British Columbia

BC Ferries breakdown leads to 'bedlam' on Mayne Island

Engineers are still working to solve problems with Queen of Nanaimo, which broke down last week.

Engineers still working to solve problem with Queen of Nanaimo, which broke down last week

Cars were lined up down the road outside the Village Bay terminal for much of the afternoon. (Lucy MacKenzie/Twitter)

BC Ferries has apologized after hundreds of weekend travellers were caught in a massive traffic jam trying to leave Mayne Island on Sunday.

All sailings of the Queen of Nanaimo between the Lower Mainland and the Gulf Islands were cancelled on Friday due to propeller problems. The vessel won't be back in service until at least Thursday.

The smaller Salish Eagle has continued to run between Tsawwassen and the islands, but it was no match for traffic after a sunny weekend — that, coupled with travellers leaving Mayne Island's annual music festival.

Village Bay terminal was packed and — for a while — only one BC Ferries employee was on hand, leading to widespread confusion.

Passenger Chris Leigh said it took him 10 hours to get back to Tsawwassen when it usually takes an hour and a half.

"Gongshow is a light word," Leigh said, describing the situation at the terminal.

"Traffic was lined up so far down Mayne [Island] that they couldn't get cars through," he said.

"There was a lot of arguing, a lot of shouting, complete miscommunication. No one knew what exactly to do, where to go ... [people asking] 'Are my reservations good? What's going on?'

"It was bedlam for a couple hours there. Even locals couldn't get out of their driveways."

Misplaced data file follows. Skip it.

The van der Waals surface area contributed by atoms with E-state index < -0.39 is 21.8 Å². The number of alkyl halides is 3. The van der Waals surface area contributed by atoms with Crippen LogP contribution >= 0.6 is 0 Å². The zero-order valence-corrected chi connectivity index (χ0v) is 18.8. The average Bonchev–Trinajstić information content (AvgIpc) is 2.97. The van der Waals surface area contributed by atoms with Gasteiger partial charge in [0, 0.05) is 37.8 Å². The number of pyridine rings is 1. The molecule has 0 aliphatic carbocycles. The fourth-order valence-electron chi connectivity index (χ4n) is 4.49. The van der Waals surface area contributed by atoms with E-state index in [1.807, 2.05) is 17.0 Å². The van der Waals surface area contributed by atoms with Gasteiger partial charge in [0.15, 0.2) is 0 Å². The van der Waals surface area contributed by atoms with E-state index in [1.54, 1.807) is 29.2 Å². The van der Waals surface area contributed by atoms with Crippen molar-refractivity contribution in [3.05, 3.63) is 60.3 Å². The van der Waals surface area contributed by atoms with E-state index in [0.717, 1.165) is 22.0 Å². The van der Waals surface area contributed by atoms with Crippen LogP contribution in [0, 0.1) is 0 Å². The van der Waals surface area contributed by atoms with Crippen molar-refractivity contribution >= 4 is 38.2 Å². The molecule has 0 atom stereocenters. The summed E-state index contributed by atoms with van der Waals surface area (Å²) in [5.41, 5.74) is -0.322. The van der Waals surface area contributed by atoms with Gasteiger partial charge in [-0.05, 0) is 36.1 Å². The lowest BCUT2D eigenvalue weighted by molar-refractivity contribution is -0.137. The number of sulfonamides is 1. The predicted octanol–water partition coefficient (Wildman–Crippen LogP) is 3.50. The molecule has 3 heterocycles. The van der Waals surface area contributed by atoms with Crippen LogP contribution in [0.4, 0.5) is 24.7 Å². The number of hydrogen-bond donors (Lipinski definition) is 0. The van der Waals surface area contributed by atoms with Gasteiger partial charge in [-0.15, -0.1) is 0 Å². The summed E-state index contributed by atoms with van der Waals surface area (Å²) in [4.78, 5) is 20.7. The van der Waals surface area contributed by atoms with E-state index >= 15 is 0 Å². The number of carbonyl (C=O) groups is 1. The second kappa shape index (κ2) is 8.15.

BC Ferries spokesperson Deborah Marshall said extra staff were called to the terminal later in the day, offering an apology to those caught in the mayhem.

"We did have some hiccups at Mayne Island yesterday ... we know we had those challenges and we do apologize to our customers," said Marshall on Monday. "We know it's inconvenient in the summertime."

Repairs continue

Despite working through the weekend, Marshall said, engineers still don't know exactly what went wrong with the Queen of Nanaimo. They did, however, find a second "mechanical issue" that will also need to be fixed.

BC Ferries plans to retire the Queen of Nanaimo, which was built in 1964 and has a capacity for 164 cars and 1,004 passengers and crew.

The 53-year-old vessel is being retired this fall. There's been speculation that the corporation isn't allocating resources to keep it running smoothly, but Marshall said that's not the case. 

"It's difficult with an older vessel ... but we do need to maintain that ship through the end of her operational life which means making repairs that are necessary."

Extra sailings have been added with the Salish Eagle along the route this week and the Salish Raven is being prepared as a replacement vessel. The Queen of Cumberland was also running extra sailings.

Marshall said passengers can also reach the Southern Gulf Islands from Tsawwassen via Swartz Bay.

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